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Atorvatatin


Category:

Antihyperlipidemic.

Composition:

Each film coated tablet contains atorvastatin calcium trihydrate, equivalent to 10 or 20 or 40 mg atorvastatin. (PDR 2007

Chemistry :

(Electronic Martindale 35)
Chemical name: Calcium (βR,δR)-2-(p-fluorophenyl)-β,δ-dihydroxy-5-isopropyl-3-phenyl-4-(phenylcarbamoyl)pyrrole-1-heptanoic acid (1:2) trihydrate Molecular formula: C66H68CaF2N4O10,3H2O =1209.4 CAS: 134523-00-5 (atorvastatin); 134523-03-8 (atorvastatin calcium)

Mechanism of action:

3-hydroxy-3-methylglutaryl coenzyme A (HMG-COA) reductase inhibitors competitively inhibit the anzyme that catalyzes the conversion of HMG-COA to mevalonate, the rate-limiting step in cholesterol biosynthesis. The primary site of action of HMG-COA reductase inhibitors is the liver , which is the principal site of cholesterol synthesis and low density lipoprotein clearance . Cholesterol and triglycerides circulate in the bloodstream as part of lipoprotein complexes. These complexes are composed of high-density lipoprotein (HDL) , intermediate-density lipoprotein (IDL) , low –density lipoprotein (LDL) , and very – low – density lipoprotein (VLDL). In the liver, triglycerides (TG) and cholesterol are incorporated into VLDL , Which is released into the plasma for transport to the peripheral tissues. LDL is formed from VLDL and is catabolized primarity through the LDL receptor . Elevated plasma concentrations of total cholesterol (total-C) , LDL – cholesterol (LDL-C) , and apolipoprotein B (apo B) promote human atherosclerosis and are risk factors for developing cardiovascular disease. Increased plasma concentrations of HDL-C are associated with decreased cardiovascular risk . Atorvastatin lowers plasma cholesterol and lipoprotein concentrations by inhibiting HMG-COA reductase and cholesterol synthesis in the liver and by increasing the number of hepatic LDL receptors on the cell surface to enhance uptake and catabolism of LDL. Atorvastatin also reduces total – C, LDL-C , and apo B in patients with homozygous and heterozygous familial hypercholesterolemia (FH) , nonfamilial forms of hypercholesterolemia , and mixed dyslipidemia . atorvastatin also reduces VLDL-C and TG and produces variable increases in HDL-C and apolipoprotein A-1 .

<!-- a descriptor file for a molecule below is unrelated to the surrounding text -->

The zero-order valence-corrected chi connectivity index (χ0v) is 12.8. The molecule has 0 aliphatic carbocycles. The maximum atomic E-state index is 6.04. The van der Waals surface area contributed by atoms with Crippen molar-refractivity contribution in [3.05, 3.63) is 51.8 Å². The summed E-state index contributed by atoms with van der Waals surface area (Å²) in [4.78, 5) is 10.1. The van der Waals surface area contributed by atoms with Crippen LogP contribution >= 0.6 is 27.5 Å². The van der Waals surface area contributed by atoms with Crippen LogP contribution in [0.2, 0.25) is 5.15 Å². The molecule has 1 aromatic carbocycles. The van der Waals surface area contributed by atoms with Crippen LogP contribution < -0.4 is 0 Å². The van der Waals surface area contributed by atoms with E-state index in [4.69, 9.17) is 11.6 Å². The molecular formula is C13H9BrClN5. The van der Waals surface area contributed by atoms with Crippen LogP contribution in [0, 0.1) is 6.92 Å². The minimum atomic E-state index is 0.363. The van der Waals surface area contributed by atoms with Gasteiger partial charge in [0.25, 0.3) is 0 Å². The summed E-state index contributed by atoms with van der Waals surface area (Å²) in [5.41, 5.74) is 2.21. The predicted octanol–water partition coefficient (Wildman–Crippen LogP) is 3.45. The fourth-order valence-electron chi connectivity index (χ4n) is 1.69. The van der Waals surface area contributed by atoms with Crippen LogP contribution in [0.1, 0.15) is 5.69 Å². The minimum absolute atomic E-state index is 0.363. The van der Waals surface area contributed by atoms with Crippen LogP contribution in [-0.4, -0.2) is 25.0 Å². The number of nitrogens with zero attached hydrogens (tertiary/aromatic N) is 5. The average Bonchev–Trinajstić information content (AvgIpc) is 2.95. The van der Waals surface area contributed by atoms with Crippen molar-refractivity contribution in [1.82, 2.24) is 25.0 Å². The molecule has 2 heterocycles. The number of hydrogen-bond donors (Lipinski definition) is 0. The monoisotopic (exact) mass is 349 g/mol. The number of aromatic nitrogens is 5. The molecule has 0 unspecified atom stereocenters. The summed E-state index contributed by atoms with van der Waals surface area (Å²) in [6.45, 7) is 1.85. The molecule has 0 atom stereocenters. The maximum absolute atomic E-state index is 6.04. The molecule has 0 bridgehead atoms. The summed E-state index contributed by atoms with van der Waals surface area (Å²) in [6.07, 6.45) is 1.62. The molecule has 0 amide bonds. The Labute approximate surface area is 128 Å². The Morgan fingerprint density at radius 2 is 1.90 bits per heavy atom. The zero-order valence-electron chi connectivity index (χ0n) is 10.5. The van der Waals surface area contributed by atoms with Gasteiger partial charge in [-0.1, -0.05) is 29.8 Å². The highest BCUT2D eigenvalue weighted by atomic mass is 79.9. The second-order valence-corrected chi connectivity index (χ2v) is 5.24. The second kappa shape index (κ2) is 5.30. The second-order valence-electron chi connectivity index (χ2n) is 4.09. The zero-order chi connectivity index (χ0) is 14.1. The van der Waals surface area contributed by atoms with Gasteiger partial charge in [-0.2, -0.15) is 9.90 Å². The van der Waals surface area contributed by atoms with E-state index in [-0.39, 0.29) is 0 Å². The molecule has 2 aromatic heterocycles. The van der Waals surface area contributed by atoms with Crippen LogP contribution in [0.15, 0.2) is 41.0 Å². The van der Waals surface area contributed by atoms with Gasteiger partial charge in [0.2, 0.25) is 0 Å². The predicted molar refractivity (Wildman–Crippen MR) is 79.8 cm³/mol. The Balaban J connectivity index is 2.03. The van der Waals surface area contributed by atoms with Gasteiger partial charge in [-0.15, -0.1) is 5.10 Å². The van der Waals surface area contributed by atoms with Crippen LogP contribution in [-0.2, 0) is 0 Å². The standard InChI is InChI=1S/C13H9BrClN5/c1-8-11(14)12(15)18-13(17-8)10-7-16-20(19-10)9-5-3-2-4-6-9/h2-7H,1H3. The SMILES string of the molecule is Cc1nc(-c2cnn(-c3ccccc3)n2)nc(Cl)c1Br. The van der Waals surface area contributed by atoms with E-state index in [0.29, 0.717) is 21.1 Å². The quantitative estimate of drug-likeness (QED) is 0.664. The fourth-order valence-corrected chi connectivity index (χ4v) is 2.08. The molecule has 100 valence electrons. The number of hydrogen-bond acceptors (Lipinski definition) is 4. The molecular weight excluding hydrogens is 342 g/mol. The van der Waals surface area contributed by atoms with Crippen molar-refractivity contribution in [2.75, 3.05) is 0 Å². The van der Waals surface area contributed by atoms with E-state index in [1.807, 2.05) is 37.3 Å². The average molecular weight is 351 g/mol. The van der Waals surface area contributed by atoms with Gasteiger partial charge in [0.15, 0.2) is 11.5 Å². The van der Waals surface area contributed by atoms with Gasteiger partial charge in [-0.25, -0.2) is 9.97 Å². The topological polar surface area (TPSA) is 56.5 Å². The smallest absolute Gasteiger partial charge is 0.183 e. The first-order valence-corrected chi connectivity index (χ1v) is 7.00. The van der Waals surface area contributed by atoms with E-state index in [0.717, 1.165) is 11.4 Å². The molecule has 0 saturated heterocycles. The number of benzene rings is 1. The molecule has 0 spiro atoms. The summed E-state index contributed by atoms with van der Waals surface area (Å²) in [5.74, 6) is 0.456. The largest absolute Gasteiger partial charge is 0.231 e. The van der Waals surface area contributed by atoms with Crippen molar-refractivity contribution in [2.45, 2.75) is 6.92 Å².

Pharmacokinetics:

Absorption:Rapidly .
Protein binding: Very high (≥98%)

Biotransformation:

Administered in active (open acid )form.Biotransformation by ortho-and parahydroxy lation and various beta-oxidation.
Ortho-and parahydroxylated metabolites are pharmacologically active. The active metabolites are responsible for approximately 70% of the inhibition of HMG-COA reductase . Studies in vitro suggest that atorvastatin is metabolized by the cytochrome P 450 3A4 isozyme.

Elimination half life:

Approximately 14 hours .

Time to peak concentration:

About 1-2 hours.

Elimination:

Fecal(biliary):Primary route of elimination
Renal:Less than 2%

Indications:

Atorvastatin is indicated:
1- As an adjunct to diet to reduce elevated total –C,LDL-C apo B ,and TG levels and to increase HDL-C in patients with primary hypercholesterolemia (heterozygous familial and nonfamilial ) and mixed dyslipidemia (Fredrickson types II a and IIb).
2- As an adjunct to diet for the treatment of patients with elevated serum TG levels ( Fredrickson type IV) .
3- For the treatment of patients with primary dysbetalipoproteinemia ( Fredrickson type III) who did not respond adequately to diet.
4- To reduce total–C and LDL-C in patients with homozygous familial hypercholesterolemia as an adjunct to other lipid–lowering treatments (eg,LDL apheresis ) or if such treatments are unavailable.

Contraindications:

1 – Active liver disease or unexplained persistent elevations of serum transaminases.
2 – Hypersensitiviy to any component of this medication .
3 – Pregnancy and lactation.
4 – Hepatic disease, active , including
5- Alcoholic liver disease, chronic or
6- Childs-Pugh Index grade A disease or
7- Childs-Pugh Index gradeB disease or
8- Elevations of transaminase values, unexplained, persistent ( The presence of hepatic disease may increase atorvastatin plasma concentrations . Plasma concentrations are significantly increased in patients with chronic alcoholic liver disease . In patients with Childs-Pugh Index grade A disease, Cmax and AUC are each 4-fold greater. In patients with Childs-Pugh Index grade B disease, Cmax and AUC are approximately 16- and 11 – fold greater, respectively) .
9- Hypersensitivity to atorvastatin

Warnings:

1–Liver dysfunction: Atorvastatin has been associated with biochemical abnormalities of liver function.
2 – Skeletal muscle: Rare cases of rhabdomyolysis with acute renal failure secondary to myoglobinuria have been reported with atorvastatin and with other drugs in this class. Uncomplicated myalgia has been reported in atorvastatin treated patients .